How is it that governors – who have nearly ultimate power to change education laws for the better – spend most of the education space in their State of the State addresses year after year touting money as their "unique" answer to improving education in their state?
A review of Education Week’s digest of these traditional speeches shows that, regardless of party or state, almost all the nation’s chief executives punt to business-as-usual when talking about this most fundamental of issues.
The notable exception this year seems to be Governor Arnold Schwarzenegger, who announced he would seek to implement many of the recommendations of his Committee on Education Excellence, including the novel ideas of allowing non-traditional entities to enter the teacher-preparation market and pursuing new routes to earning a teacher credential. These recommendations won him the headline from Ed Week that the Gov "backs off planned ‘year of education’" – "back off," I suppose, because he didn’t offer the proverbial chicken in every education pot. Thus, the establishment believes, he has backed off his dedication to schools.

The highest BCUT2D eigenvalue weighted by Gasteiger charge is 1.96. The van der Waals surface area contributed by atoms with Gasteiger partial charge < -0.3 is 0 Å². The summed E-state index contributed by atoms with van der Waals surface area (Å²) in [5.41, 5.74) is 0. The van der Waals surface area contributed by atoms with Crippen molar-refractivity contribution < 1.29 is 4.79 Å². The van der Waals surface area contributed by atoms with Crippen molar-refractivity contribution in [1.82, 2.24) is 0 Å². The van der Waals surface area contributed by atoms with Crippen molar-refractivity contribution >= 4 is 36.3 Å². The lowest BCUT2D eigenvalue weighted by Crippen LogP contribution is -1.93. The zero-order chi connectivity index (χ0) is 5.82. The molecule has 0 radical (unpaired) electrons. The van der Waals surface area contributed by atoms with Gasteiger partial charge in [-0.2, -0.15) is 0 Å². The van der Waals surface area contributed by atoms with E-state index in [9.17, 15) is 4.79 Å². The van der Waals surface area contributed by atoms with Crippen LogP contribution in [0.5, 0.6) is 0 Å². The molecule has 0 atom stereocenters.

It all depends on how you look it.
Now the Gubernator, who has never been one to take the establishment too seriously, could be like his New Jersey colleague Jon Corzine, whose entire education focus is on money, despite his state, already among the top education spenders in the nation at $12,252 per student, being home to some of the most pathetic school systems in the world. Or he could be like the purportedly progressive Tim Kaine of Virginia, who rededicated himself to statewide pre-school, but who presides over one of the weakest charter states in the nation, ignoring for the second year now a reform that is much in-demand and, even more importantly, needed in the state. Or he could be